The Indian Defence Institute of High Altitude Research (DIHAR), a laboratory of the Defence Research Development Organisation, has successfully tested a vacuum tube collector system for space heating at extreme altitudes. The testing site, a troop shelter, was set up last year in the region of Ladakh in the northern Indian state of Jammu and Kashmir at the Chang La, a high mountain pass at 5,360 metres above sea level, and the tests were conducted there over the winter. The system stores solar heat harnessed during the day in a phase-change storage tank and uses it to keep the 90 m² shelter warm at night. During the test run, the inside of the shelter showed between 7 and 10 °C while the temperature outside was minus 30 °C.
From 11 to 14 October, more than 300 experts in solar energy met in Palma de Mallorca for the EuroSun 2016 conference. Organised by the International Solar Energy Society (ISES) in cooperation with the University of the Balearic Islands (UIB), the conference is attended mainly by scientists and industry stakeholders from the solar heating and cooling sector. But for the first time, speakers also included well-known specialists from the photovoltaics sector. Two panel discussions illustrated the wide range of opinions on solar heat and solar electricity market development and the technologies' competitors. The photo shows Professor Eicke Weber (middle), newly elected Vice President of ISES and Director of the Fraunhofer Institute for Solar Energy Systems (Fraunhofer ISE) based in Freiburg, Germany, and two of the three conference chairs: Professor Wolfgang Streicher (left) from the University of Innsbruck, Austria, and Professor Víctor Martínez Moll (right) from the UIB.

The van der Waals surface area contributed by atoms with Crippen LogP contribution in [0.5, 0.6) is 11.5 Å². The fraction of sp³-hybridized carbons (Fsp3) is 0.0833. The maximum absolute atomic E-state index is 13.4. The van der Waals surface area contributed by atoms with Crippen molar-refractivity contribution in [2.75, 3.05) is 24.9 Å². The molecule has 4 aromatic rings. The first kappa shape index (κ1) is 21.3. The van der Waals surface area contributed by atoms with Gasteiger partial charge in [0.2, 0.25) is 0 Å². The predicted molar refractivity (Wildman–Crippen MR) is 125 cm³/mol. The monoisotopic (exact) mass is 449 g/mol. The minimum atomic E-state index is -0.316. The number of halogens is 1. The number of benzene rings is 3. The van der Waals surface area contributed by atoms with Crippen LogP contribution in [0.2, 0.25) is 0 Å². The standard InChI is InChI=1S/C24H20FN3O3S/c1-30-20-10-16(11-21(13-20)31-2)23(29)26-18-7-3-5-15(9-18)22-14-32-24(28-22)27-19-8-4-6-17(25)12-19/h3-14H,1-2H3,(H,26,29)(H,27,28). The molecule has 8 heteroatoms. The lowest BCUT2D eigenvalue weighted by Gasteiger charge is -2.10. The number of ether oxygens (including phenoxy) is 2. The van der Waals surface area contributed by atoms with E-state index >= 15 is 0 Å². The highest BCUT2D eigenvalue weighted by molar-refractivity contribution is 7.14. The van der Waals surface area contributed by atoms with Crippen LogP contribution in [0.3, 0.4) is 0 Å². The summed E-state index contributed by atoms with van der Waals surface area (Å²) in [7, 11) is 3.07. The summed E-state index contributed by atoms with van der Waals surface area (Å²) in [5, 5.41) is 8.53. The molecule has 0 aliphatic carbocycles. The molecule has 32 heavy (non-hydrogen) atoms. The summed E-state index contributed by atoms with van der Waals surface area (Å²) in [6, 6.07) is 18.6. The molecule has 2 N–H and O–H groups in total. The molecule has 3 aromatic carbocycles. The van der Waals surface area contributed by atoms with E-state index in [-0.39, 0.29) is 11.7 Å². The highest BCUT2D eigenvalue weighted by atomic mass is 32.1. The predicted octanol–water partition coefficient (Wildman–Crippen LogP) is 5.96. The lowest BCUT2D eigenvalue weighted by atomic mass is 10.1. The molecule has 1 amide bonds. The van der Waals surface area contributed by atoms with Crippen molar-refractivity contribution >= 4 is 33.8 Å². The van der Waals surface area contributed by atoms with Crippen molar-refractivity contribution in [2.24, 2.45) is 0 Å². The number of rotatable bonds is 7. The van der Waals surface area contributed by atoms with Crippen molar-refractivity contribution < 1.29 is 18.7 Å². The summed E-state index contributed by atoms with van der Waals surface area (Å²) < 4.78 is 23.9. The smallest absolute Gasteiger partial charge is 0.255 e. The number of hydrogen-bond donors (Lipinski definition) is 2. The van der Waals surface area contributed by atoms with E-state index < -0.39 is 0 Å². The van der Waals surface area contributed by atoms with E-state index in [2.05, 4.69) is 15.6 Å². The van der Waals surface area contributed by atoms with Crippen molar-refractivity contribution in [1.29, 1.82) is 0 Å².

After France had become involved in a couple of EU-supported projects as a newcomer, the country is now ready for take-off in the solar district heating (SDH) market. Monitoring data from the first two French pilot plants show performance to be quite good and the systems to be highly reliable. The chart depicting the performance of the 458 m2 evacuated tube collector field in Balma-Gramont was presented by Fabrice Renaud, Research Engineer in the R&D centre Cylergie at the French group Engie, during the 4th International Solar District Heating Conference in Billund, Denmark. There is also a new strategy document being devised to advance the development of SDH in the French region of Auvergne – Rhône-Alpes.
After having announced plans to sharply increase energy prices across the country, the Argentine government is said to approve new legislation for promoting solar thermal technology. A new bill, which is expected to be passed by the end of 2016, is thought to create a number of financial incentives, soft loans and a binding obligation for solar water heaters in public buildings. However, the domestic market has already been experiencing remarkable growth: Solar water heaters have gained a significant boost in popularity since this July, when President Mauricio Marci ordered a 260-litre system equipped with a flat plate collector from Energe, one of Argentina’s major solar thermal suppliers. The photo posted on Energe's Facebook page shows the president (middle) and a team from the company at the new solar thermal installation.
Although Bulgaria is a country with many green or mountainous areas, it has had to grapple with severe air pollution caused not only by old cars, but also by wood-fuelled heating systems, which are popular across the country. The European Environment Agency has recently rated the Bulgarian capital, Sofia, as the most polluted one in Europe. Last year, the conservative government of Prime Minister Boyko Borissov stepped up to the plate and announced the National Programme for Energy Efficiency of Multi-Family Residential Buildings (NPEE). Its aim is to provide billions of euros for making several thousand residential buildings energy efficient until the end of 2018 – with no charges to flat owners. The photo shows three blocks of flats awaiting modernisation.